Rather listen? Check out the podcast for this post!
Last night was tough. While cycling to the north end of town I was met with cool temps, and a 30mph head wind that slowed my progress significantly. It made me cold, uncomfortable, and a bit disheartened by my snail pace.
But, I couldn't be more happy that I encountered bad conditions yesterday.
When I go on expeditions I get really hard. I can't really explain it, but I transform into a "spartan mode" of sorts. When I get back to the city I get soft and weak, and I spend all of my time writing and buying cheeseburgers and avoiding hipsters.
This transition is extremely difficult, especially when returning to the wilderness after being softened by the luxuries of society. That's where cruddy nights (like last night) come in handy. It forces me to get outside of my comfort zone and endure the elements, if only for a short while. When I go for a long period of time without being challenged it's like a boxer going from fight to fight without getting punched.
It's times like last night that give me a glimpse into what I'm capable of when I take on a challenge. To be completely honest, I'm not sure if I've been challenged enough to push my limits to the max. Though the Gila Expedition was rough, it was short. I knew that I would just get to go back to a warm, comfortable bed as long as I stuck it out for 100 miles of wilderness. Luckily, my next expedition won't be so gentle on me.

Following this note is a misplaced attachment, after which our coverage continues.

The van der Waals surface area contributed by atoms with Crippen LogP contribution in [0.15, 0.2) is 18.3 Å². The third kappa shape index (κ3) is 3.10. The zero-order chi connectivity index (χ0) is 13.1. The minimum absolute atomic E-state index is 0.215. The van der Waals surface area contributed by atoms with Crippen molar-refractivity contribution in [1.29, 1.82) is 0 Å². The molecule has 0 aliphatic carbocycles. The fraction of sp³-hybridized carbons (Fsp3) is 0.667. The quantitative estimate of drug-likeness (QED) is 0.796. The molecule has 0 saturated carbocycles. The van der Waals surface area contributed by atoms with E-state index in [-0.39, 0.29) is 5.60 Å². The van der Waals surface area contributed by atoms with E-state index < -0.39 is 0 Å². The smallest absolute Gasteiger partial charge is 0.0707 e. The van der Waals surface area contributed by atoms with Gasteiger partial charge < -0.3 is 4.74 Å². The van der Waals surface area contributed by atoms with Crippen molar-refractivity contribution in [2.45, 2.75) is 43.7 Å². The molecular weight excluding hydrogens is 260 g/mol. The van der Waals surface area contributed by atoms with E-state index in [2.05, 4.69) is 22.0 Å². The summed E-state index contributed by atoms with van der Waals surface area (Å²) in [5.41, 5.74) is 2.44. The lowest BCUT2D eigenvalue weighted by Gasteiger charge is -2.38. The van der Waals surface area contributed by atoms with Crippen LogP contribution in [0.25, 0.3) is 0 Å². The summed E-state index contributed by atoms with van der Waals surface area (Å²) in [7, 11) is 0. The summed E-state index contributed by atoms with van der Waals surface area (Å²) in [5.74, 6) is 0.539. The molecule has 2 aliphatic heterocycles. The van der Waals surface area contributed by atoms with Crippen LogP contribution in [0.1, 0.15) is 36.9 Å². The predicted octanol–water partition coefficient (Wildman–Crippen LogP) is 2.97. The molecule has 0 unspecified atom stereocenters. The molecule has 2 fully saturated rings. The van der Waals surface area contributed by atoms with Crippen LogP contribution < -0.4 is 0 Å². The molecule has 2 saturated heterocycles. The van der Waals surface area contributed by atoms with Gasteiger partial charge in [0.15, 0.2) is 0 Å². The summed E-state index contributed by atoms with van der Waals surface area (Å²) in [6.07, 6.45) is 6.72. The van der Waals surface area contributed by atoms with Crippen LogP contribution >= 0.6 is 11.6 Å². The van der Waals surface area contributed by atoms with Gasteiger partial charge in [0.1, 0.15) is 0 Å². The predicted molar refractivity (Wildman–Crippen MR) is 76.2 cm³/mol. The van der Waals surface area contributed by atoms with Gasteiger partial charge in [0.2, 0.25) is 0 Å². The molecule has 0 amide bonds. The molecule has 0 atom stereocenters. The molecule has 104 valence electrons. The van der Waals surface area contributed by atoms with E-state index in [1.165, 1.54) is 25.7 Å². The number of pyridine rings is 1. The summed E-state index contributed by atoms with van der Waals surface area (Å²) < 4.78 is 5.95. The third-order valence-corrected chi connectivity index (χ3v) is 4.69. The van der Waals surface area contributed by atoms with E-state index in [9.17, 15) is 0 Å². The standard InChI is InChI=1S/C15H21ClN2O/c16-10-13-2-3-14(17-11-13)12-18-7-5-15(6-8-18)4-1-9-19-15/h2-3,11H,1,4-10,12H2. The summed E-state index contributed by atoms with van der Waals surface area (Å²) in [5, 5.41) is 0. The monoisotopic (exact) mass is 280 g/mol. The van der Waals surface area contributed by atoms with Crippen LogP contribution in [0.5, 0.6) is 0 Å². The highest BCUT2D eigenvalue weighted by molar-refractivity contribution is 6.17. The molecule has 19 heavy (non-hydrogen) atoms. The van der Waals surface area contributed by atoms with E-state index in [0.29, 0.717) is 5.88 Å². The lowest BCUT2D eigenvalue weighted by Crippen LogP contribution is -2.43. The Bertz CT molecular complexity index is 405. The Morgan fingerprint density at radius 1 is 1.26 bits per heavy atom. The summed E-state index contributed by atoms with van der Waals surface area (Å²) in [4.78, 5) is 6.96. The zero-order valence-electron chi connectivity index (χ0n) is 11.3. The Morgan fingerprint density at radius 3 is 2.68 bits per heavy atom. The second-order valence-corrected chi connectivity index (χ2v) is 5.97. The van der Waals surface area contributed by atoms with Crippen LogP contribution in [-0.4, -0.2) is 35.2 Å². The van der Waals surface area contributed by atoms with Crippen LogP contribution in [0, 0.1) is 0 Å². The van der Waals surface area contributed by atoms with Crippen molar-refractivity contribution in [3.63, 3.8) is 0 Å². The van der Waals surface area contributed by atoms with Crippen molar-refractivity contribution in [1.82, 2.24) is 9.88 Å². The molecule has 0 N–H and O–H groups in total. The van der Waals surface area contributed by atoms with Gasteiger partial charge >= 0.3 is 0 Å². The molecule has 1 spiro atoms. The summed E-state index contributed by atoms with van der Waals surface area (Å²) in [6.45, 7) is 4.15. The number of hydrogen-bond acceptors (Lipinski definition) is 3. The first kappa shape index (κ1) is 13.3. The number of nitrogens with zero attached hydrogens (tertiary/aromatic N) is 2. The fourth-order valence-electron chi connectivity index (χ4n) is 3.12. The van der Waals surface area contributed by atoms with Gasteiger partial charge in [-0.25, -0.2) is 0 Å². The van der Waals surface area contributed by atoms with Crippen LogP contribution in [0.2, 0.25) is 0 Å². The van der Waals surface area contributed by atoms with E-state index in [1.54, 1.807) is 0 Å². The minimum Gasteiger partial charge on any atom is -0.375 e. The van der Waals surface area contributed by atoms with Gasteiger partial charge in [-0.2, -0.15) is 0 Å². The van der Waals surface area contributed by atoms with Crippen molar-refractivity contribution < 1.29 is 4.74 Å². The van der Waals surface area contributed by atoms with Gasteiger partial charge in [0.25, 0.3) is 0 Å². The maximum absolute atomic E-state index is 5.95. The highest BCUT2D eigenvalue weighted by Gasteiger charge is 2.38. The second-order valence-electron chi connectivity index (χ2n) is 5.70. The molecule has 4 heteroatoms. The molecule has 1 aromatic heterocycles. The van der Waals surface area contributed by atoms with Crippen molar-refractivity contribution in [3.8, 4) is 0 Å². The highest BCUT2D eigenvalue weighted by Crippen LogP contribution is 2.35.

When I set out for the Salmon "River of No Return" next June I will surely be pushed farther than ever before.
But, enough about me. Like I said, I don't know if I have pushed myself to my absolute limits yet, but I know of a few people who have, and I look to them for inspiration every time an expedition nears. I encourage you to look at these adventurers who set the standard for resilience.
Take Alastair Humphreys for example. The guy stuck it out through a 4 year journey of biking around the world on a shoestring budged. Another feat that I admire him for is the time he finished the Marathon des Sables with a severely injured foot.
Andrew Skurka is another adventure guru who is constantly inspiring me to push my limits. His recent ultra-distance hike was 4700 miles through Alaska, and the Yukon. He doesn't make excuses. He just goes for it! In fact, he has (to my knowledge) finished every long distance hike that he has ever taken on.
Then there's one of my biggest "man crushes" of all time, Ben Sauders, who I recently had the pleasure of interviewing. He trekked solo to the North Pole, and then spent the next 10 years planning arguably the most difficult modern Antarctic journey undertaken.
I hope for many more terrible, miserable nights of training before my expedition next June.
"The difference between stumbling blocks and stepping stones is how you use them. –